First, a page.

Crowley said she cares for her students as if they’re her own children.

Dover High School ESL students Michelle Quintinella (left), a senior from Nicaragua, and Angel Pereira, a junior from El Salvador, are using laptops at the home of their ESL teacher in Dover on Oct. 20.

Last school year, when Pereira's parents were visiting relatives in El Salvador and he got sick, she took him to the hospital.

Paul Dunford, director of instruction for Capital School District, said Crowley goes the extra mile to help students.

“When we're in school and she's there doing her thing with kids, she’s got the attention of every child in that room. She advocates for kids way beyond the classroom,” Dunford said.

Dunford said Crowley started a career fair tailored to Latino students. 

“She's a driving force for making sure that the Hispanic community here in Capital School District is fully engaged in all we have to offer,” he said.

Work or school?

Pereira, a junior, works in construction part time on the weekends. His dream is to earn a college degree and get a good job so he can support his relatives back home.

The challenge for many immigrant families is they’re more focused on making money than getting an education, Crowley said.

It’s hard for some immigrants to see the value in going to school when they can just get a job and immediately send money home, she said. This is especially true for undocumented immigrants because they’re not guaranteed they’ll get to stay in the country long enough to even graduate.

“Everybody has a choice,” Crowley said. “Angel decided to go to school, and I’m so proud of him because he's gonna make a difference in his life and the life of his family, and with being an example for others. When I’m not here anymore, you’re going to be able to do what I did for you for others."

Hybrid classes

Some Capital School District students will return to the classroom in November as part of the hybrid plan, a combination of in-person and online classes.

This week students in pre-kindergarten through fourth grade will start coming back to school. Students in fifth through 12th grade will return the week of Nov. 30.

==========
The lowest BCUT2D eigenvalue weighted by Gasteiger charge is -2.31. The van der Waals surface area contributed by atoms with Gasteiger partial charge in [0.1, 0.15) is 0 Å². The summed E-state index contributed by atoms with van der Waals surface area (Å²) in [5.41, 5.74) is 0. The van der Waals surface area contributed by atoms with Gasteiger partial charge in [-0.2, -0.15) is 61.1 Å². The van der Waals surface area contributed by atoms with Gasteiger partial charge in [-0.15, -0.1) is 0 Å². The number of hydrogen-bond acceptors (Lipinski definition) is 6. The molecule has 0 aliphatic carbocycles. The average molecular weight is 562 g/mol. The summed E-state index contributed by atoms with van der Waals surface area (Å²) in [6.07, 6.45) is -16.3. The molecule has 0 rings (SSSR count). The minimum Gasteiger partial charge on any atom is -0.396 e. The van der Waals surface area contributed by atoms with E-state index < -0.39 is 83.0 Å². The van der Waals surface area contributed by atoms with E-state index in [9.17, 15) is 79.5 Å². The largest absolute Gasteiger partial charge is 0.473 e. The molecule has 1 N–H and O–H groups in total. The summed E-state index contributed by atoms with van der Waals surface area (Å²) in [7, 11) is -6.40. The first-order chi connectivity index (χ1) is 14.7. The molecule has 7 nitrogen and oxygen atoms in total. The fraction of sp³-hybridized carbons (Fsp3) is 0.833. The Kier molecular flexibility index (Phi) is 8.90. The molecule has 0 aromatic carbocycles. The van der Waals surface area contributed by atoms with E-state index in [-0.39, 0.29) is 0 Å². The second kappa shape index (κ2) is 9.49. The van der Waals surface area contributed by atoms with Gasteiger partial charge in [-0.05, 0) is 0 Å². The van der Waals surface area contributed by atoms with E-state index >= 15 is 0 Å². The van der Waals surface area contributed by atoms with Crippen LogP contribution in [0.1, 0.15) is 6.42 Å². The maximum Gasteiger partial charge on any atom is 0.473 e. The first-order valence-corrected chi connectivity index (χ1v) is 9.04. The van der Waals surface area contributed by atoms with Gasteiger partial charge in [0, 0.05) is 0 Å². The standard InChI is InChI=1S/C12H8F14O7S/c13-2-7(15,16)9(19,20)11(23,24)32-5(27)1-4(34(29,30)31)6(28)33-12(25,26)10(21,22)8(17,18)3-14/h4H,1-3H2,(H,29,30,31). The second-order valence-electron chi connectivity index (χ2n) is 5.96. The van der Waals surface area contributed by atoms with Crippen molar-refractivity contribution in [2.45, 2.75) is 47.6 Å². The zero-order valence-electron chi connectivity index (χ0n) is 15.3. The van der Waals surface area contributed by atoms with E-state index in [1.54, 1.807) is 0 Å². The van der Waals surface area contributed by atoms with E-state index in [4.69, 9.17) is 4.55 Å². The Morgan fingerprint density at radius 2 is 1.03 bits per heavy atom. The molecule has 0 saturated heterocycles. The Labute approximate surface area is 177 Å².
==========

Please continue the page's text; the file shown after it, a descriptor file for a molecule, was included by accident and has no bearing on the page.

Dover High School junior Enrique Sischajaj, 17, is an ESL student from Guatemala who’s sitting on his laptop beside his ESL teacher, Carmen Crowley, in her home on Oct. 20.

Crowley said the hybrid model will be positive for her students because it will give them more opportunity to work with a teacher one-on-one. “I will tell you, 100% of my ESLs want to go to school,” she said.

At the end of the day, it’s tough for immigrants to learn English in Dover, let alone around the nation, Crowley said.

The ESL teacher said she wished she could’ve given other students one-on-one attention at her home, but it’s hard because some have conflicting schedules where they have to watch their younger siblings, or they’re working.

This fall she teamed up with Sischajaj, Quintinella and Pereira because they were returning students whom she noticed were doing poorly at the start of this semester. They would fail if she didn’t step in, she said.

Her dream is to start a community center in Dover where additional teachers could help immigrants with the language because it’s impossible for her to help every immigrant by herself.

Meanwhile, she’s thankful her three students have shown a lot of improvement since she began inviting them to her home.

“They're doing good, but they were doing bad. When school started in September, they weren't able to do the work without my support,” she said.

Crowley said it’s unreasonable to think her students will speak English as fluently as Americans by the time they graduate. And that’s not her goal.

“But they’ll be able to compete,” she said.